The undead Nick Clegg starts to stir…

by Dan Hodges

Ed Miliband has a nightmare. Forget the sleep apnoea;  this is what really keeps him awake at night.

He is walking along the corridor of a dark, abandoned castle. He turns a corner into an imposing room. Like the rest of the castle, the room has been ransacked by  angry villagers determined to wreak revenge for the evil that once dwelt amongst them. All that is left is a large black table. Upon the table sits a coffin, lid open.

Ed inches closer, torch flickering. He peers in. Inside there is a pale figure, eyes closed, dressed in a dark morning suit. It wears a gold tie.

Ed is initially gripped by fear. But as the moments pass the fear recedes; replaced by a strange feeling of empathy. Then sympathy.

Poor Nick Clegg. What he did was wrong. So very, very wrong. But he has paid the price. The price exacted from all politicians when their public turns upon them. Now, at last, he has found peace…

“Hello, Ed. I’ve been waiting for you”.

Dear God, he’s alive! He’s sitting up! He’s…

“You’ll find it’s not so bad in there. You have time to stop and think. To come to understand where it all went wrong”.

Ed turns, tries to run. But his feet are like clay. Clegg is out of the coffin now advancing towards him, cape spread wide. He can see razor-sharp teeth glinting in the moonlight; a cold, piercing stare reaching out from dark, empty eyes.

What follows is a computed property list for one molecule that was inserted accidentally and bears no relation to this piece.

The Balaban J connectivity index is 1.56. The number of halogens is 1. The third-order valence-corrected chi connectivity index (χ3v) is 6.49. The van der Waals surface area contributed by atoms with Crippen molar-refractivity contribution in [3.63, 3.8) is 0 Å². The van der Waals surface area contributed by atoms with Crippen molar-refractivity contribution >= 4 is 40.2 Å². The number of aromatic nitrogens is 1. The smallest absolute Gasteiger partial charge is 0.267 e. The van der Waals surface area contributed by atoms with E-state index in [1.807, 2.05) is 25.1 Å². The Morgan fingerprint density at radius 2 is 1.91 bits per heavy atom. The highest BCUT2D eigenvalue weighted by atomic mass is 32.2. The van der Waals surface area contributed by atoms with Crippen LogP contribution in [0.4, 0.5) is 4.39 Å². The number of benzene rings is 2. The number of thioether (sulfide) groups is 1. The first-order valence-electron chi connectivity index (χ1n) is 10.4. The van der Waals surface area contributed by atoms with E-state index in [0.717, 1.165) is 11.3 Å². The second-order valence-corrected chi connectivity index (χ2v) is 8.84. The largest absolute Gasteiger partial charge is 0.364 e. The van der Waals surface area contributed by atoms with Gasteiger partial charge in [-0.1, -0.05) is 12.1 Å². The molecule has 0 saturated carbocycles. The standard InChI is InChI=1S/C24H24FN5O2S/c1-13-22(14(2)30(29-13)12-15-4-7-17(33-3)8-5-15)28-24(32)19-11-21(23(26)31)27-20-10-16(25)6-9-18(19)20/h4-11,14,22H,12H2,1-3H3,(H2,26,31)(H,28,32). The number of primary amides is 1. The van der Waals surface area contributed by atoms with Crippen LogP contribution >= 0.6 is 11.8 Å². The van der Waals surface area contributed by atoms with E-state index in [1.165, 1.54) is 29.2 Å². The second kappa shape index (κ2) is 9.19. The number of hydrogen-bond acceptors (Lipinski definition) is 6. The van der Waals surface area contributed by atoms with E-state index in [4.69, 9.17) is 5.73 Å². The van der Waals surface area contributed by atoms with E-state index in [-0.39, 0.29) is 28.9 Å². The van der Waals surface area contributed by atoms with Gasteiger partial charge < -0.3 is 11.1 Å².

And somewhere in the distance he hears a laugh. A cruel laugh. He knows that laugh. It is David Cameron’s. Then there is silence.

OK, it’s only a dream. A fictional dream at that. The fevered imaginings of a tortured soul. Mine that is, not Ed Miliband’s.

But nightmares do sometimes come true. Just ask Sarah Teather’s speech writer.

What if the Lib Dems aren’t really dead? What if, like the Tories before them,  they’re only sleeping?

Nick Clegg truly believes they can rise again. What is more, he has a plan for ensuring their resurrection. It  involves crossing his fingers and clinging like a limpet to David Cameron.

That’s because David Cameron has his own plan. And it’s a good one. Cut hard, cut early. Absorb the blows; take the criticism. Then wait for time to act as the great healer.

2013. The economy is expanding, the deficit finally reducing. Tax cuts are in the offing. “We took the tough decisions”, says prime minister Dave, as he prepares to fly out to Washington for the signing of President Obama’s historic treaty on something or other. “We were told to change course. Labour said we needed to introduce a  Plan B. We did neither. We stuck to our guns. And we have come through. Now we are well placed to enjoy the fruits of our recovery”.

A figure stands by his side. The dusty old cape is gone. So too the waxy complexion, and haunted expression. ”Tough decisions”, says the deputy prime minister. “I know about tough decisions. I was being burnt in effigy. I had dog excrement shoved through my letterbox. But I did not waver. I didn’t do what was right for me or my party. I did what was right for my country”. Hard bitten hacks burst into spontaneous applause. Kevin Maguire is seen to dab away a tear. Even Quentin Letts is seen swallowing hard, though he later claims this was a final remnant of Sally Bercow.